The performance of the municipal bond market in 1990 was good but not spectacular. An atmosphere of declining interest rates, caused by a weakening economy and Federal Reserve efforts to lower rates in the last quarter, produced a positive total return.

Tracking the Bond Buyer's 20 Bond Index, the municipal market went from a low yield of 7.03 percent in early January to 7.54 percent May 4, then moved to lower yields until Aug. 2. The market moved to a new high of 7.56 percent in August and October before falling to 7.05 percent in mid-December and 7.14 percent at year's end.

The longer Bond Buyers' Revenue Bond Index followed the same course, with a low yield of 7.35 percent in early January and a high of 7.83 percent Oct. 12, closing the year at 7.39 percent. From the standpoint of total return (price appreciation plus coupon), across the entire yield curve, the average gain was about 5.50 percent.

The main story for 1990 was, and very likely will be for 1991 as well, the credit deterioration of state and local governments. During 1990, Standard & Poor's Corp., the credit rating agency, downgraded about four times as many issues as it raised. Peter Gordon, director of the municipal division of T. Rowe Price, said the reason for the credit problems of state and local governments is their unexpectedly low revenue. During 1990, 30 states came up short on revenue, and Gordon predicts as many as 38 states will face that situation this year.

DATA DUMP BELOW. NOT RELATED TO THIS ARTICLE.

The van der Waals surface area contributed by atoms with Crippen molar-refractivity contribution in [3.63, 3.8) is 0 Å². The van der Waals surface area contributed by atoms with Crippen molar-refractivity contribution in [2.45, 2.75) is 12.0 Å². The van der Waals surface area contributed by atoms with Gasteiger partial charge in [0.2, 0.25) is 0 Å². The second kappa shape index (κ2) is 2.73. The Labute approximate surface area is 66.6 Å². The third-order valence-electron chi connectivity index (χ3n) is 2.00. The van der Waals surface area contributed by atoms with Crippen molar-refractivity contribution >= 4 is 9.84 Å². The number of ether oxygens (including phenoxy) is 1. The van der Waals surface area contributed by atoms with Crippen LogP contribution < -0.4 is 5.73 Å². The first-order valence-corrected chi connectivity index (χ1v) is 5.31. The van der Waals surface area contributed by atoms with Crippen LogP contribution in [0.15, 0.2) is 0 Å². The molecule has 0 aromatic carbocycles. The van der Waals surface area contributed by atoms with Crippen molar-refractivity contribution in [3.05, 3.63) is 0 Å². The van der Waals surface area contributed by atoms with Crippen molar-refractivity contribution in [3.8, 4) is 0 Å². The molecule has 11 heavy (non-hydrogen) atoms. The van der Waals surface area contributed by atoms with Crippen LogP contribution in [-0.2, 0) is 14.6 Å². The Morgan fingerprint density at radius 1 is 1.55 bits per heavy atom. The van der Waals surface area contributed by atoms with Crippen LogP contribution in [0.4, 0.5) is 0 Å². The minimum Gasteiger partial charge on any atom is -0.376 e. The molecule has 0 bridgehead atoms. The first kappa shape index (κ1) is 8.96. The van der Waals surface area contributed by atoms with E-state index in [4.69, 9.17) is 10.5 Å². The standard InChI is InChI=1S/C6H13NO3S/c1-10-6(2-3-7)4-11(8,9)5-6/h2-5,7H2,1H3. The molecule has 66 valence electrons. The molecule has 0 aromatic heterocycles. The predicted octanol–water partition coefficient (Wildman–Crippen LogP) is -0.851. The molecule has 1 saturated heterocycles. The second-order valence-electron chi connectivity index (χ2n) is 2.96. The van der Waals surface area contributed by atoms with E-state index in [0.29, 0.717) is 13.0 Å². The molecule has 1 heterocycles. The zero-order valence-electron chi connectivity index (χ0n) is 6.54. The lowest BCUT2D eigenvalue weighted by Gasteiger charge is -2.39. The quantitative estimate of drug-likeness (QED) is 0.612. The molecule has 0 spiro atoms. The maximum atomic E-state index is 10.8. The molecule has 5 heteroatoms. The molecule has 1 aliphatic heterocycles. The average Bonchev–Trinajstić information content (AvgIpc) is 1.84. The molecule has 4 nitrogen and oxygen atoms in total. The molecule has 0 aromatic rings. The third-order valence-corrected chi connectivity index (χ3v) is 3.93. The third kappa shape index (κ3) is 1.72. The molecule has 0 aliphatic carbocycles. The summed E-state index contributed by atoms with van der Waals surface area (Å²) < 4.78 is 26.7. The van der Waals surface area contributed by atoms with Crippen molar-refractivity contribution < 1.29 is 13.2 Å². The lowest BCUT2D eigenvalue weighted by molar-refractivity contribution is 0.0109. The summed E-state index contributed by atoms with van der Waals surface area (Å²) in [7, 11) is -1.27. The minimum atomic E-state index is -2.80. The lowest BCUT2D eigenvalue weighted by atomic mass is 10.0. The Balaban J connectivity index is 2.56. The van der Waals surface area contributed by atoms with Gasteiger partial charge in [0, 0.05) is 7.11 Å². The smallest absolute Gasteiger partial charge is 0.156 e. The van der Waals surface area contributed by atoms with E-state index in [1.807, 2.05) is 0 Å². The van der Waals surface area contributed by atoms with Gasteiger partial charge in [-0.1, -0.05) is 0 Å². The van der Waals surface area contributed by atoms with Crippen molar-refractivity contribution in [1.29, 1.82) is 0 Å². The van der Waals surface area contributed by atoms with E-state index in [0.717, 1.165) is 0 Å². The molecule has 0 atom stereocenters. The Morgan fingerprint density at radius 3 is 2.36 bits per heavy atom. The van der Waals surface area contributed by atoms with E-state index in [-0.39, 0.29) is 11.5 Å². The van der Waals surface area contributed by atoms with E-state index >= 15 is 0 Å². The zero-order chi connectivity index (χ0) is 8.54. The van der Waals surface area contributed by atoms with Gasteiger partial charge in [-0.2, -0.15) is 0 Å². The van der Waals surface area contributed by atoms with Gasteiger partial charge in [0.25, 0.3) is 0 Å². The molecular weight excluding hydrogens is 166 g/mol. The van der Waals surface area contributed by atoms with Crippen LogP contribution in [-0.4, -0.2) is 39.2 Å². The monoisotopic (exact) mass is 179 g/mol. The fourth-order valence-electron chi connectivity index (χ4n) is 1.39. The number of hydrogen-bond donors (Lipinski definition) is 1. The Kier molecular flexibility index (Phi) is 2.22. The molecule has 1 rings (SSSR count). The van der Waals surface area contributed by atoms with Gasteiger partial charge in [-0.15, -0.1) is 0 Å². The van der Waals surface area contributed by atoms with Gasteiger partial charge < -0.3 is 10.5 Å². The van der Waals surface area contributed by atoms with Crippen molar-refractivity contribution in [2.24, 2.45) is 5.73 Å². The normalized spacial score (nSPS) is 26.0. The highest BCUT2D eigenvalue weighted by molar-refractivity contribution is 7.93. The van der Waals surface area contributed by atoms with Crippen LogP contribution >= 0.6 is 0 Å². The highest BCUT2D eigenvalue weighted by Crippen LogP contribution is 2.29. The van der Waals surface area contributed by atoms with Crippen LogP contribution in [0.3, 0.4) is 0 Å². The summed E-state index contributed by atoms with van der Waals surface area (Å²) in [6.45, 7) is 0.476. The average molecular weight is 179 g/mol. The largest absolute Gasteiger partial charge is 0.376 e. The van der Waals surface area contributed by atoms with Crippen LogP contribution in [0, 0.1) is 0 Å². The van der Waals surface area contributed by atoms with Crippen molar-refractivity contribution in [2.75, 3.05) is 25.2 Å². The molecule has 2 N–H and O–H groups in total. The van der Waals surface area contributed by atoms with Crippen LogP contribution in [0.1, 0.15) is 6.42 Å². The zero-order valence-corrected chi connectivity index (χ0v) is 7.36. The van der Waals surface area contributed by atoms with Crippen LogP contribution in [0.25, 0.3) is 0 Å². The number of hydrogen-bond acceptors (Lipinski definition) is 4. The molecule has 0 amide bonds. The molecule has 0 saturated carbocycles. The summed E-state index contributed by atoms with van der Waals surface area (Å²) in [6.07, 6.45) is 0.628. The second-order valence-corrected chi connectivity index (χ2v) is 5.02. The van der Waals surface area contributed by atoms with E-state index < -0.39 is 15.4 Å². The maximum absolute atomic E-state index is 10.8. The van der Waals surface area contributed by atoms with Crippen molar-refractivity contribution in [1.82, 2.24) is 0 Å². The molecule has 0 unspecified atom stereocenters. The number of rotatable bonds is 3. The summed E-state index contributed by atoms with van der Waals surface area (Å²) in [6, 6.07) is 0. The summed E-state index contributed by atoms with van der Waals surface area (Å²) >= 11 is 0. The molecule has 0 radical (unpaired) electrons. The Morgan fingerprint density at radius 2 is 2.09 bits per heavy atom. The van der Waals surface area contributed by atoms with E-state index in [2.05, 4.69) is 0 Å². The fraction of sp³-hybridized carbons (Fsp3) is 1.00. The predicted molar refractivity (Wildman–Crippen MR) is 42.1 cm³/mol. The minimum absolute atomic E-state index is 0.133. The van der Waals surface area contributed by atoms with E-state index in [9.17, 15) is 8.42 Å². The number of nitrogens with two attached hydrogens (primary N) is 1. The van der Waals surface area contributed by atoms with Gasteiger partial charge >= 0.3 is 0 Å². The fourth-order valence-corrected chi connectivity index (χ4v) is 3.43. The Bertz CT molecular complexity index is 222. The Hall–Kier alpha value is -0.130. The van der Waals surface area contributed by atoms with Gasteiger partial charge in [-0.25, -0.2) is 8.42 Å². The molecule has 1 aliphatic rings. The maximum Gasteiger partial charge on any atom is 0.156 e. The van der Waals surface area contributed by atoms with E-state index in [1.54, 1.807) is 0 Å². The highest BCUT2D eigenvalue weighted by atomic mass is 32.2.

The credit concerns are reflected in widening yield spreads between high-grade municipal bonds (AAA/AA) and lower-grade bonds (A/BAA). Last January, the spread was 20 basis points. Today, it's 50 basis points, and Gordon believes that it could widen to 100.

Gordon recommends staying with high-quality bonds until spreads have widened further. He also suggests staying away from BAA-rated issues entirely until spreads are close to 100 basis points and suggests using caution with A-rated issues. Because further declines are expected in short- to intermediate-term interest rates, Gordon likes the five- to 10-year maturity sector instead of the 20- to 30-year sector.

The Treasury will auction two Resolution Funding Corp. issues Tuesday in $1,000 minimums. One issue will be a reopening of the outstanding 40-year bond that matures on April 15, 2030. The second issue will mature in 30 years. The Treasury will auction a seven-year Treasury note Wednesday in $1,000 minimums. These issues should return 8.38 percent, 8.35 percent and 7.92 percent, respectively.